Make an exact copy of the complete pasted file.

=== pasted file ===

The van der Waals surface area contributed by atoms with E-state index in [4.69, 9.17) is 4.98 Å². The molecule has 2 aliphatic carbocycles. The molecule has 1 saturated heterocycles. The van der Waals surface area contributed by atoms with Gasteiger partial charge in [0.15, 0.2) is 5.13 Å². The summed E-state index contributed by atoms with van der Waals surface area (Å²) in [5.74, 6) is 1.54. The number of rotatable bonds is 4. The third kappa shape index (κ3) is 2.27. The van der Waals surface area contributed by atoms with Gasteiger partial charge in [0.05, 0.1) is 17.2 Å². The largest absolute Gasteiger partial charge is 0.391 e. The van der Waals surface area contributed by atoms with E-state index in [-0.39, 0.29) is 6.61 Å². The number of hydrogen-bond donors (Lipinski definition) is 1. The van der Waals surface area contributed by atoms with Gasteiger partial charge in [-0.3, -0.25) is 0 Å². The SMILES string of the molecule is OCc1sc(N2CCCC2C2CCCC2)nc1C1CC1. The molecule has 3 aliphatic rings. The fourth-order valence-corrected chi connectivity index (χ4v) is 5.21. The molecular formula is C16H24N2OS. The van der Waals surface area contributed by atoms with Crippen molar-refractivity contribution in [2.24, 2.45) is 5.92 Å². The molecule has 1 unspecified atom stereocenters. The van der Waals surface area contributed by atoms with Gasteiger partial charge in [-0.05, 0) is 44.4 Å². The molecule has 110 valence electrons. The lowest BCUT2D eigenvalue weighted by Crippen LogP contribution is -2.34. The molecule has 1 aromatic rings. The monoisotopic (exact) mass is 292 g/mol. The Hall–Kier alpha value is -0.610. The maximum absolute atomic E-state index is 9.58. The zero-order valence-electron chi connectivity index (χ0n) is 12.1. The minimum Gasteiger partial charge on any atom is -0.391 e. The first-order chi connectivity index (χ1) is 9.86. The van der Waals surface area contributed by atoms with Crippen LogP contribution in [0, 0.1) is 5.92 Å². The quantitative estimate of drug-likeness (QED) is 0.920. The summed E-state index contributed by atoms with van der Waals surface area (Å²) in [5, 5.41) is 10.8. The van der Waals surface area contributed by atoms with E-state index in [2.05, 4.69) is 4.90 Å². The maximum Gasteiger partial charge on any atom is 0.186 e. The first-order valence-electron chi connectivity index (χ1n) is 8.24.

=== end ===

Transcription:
The van der Waals surface area contributed by atoms with E-state index in [4.69, 9.17) is 4.98 Å². The molecule has 2 aliphatic carbocycles. The molecule has 1 saturated heterocycles. The van der Waals surface area contributed by atoms with Gasteiger partial charge in [0.15, 0.2) is 5.13 Å². The summed E-state index contributed by atoms with van der Waals surface area (Å²) in [5.74, 6) is 1.54. The number of rotatable bonds is 4. The third kappa shape index (κ3) is 2.27. The van der Waals surface area contributed by atoms with Gasteiger partial charge in [0.05, 0.1) is 17.2 Å². The largest absolute Gasteiger partial charge is 0.391 e. The van der Waals surface area contributed by atoms with E-state index in [-0.39, 0.29) is 6.61 Å². The number of hydrogen-bond donors (Lipinski definition) is 1. The van der Waals surface area contributed by atoms with Gasteiger partial charge in [-0.3, -0.25) is 0 Å². The SMILES string of the molecule is OCc1sc(N2CCCC2C2CCCC2)nc1C1CC1. The molecule has 3 aliphatic rings. The fourth-order valence-corrected chi connectivity index (χ4v) is 5.21. The molecular formula is C16H24N2OS. The van der Waals surface area contributed by atoms with Crippen molar-refractivity contribution in [2.24, 2.45) is 5.92 Å². The molecule has 1 unspecified atom stereocenters. The van der Waals surface area contributed by atoms with Gasteiger partial charge in [-0.05, 0) is 44.4 Å². The molecule has 110 valence electrons. The lowest BCUT2D eigenvalue weighted by Crippen LogP contribution is -2.34. The molecule has 1 aromatic rings. The monoisotopic (exact) mass is 292 g/mol. The Hall–Kier alpha value is -0.610. The maximum absolute atomic E-state index is 9.58. The zero-order valence-electron chi connectivity index (χ0n) is 12.1. The minimum Gasteiger partial charge on any atom is -0.391 e. The first-order chi connectivity index (χ1) is 9.86. The van der Waals surface area contributed by atoms with Crippen LogP contribution in [0, 0.1) is 5.92 Å². The quantitative estimate of drug-likeness (QED) is 0.920. The summed E-state index contributed by atoms with van der Waals surface area (Å²) in [5, 5.41) is 10.8. The van der Waals surface area contributed by atoms with E-state index in [2.05, 4.69) is 4.90 Å². The maximum Gasteiger partial charge on any atom is 0.186 e. The first-order valence-electron chi connectivity index (χ1n) is 8.24.